He won his case at a tribunal hearing in July 1991. The employer did not turn up. The tribunal did not even make a basic award because my constituent had already received a redundancy payment, but it made a very large compensatory award—more than £33,000—for the loss of salary. That is the highest award made by a tribunal that I have located in my researches. That led my constituent to believe that he was due to obtain a considerable amount of compensation.

At the time of the award there was a maximum statutory level on compensatory awards of £8,925. Yet the chair of the tribunal awarded more than £33,000. My constituent lost £1,400 in unemployment benefit, leaving an expectation of over £7,500.

Here comes the rub. The firm, Bygging Rust Proofing, went into voluntary liquidation in 1991. The law does not allow compensatory awards in respect of unfair dismissal to be paid out of the national insurance fund: the employee goes to the back of the queue, which means that he will never see a penny piece.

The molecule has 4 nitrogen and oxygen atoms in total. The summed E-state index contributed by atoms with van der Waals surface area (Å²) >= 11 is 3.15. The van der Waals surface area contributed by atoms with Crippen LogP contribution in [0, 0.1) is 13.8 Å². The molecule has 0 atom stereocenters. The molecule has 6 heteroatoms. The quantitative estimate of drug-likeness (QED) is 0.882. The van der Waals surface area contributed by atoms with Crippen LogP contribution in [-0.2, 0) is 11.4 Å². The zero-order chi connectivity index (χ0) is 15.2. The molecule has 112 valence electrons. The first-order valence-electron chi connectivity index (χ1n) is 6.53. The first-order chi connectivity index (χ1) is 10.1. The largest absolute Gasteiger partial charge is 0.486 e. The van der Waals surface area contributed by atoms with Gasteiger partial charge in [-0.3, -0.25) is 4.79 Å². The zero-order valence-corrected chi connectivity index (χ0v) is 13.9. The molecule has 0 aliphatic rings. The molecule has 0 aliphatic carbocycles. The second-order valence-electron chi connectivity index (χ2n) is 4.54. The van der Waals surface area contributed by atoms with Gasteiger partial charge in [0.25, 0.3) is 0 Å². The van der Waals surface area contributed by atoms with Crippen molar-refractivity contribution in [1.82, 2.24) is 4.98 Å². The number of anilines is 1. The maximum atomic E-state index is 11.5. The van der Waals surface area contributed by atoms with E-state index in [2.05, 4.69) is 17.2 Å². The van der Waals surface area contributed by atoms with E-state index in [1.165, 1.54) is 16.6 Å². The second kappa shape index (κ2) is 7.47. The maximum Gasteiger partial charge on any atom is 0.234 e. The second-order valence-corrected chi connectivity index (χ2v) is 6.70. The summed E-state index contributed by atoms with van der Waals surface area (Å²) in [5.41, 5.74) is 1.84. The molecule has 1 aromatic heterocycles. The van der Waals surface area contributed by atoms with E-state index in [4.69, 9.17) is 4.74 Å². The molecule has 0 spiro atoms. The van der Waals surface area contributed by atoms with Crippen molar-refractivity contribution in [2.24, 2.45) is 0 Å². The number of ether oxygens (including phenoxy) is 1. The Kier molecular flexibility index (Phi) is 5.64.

That strikes me as ludicrous. In the instance that I have raised, one party did not turn up to contest the case, as set out in new subsection (2C)(f), and a huge compensatory award was made on the merits of the case. Yet, by means of a quirk—the wheeze of voluntary liquidation—the firm was able to avoid paying a penny to an aggrieved ex-employee. I might add that the company is still operating under another name, and that its chief director, Henry Gold, is still a director of what is effectively the same company.

In correspondence, Ministers and—before the general election—their predecessors have dismissed my constituent's case out of hand. They have flatly refused to say that compensatory awards should be met from within the national insurance fund, as is the basic award in unfair dismissal cases.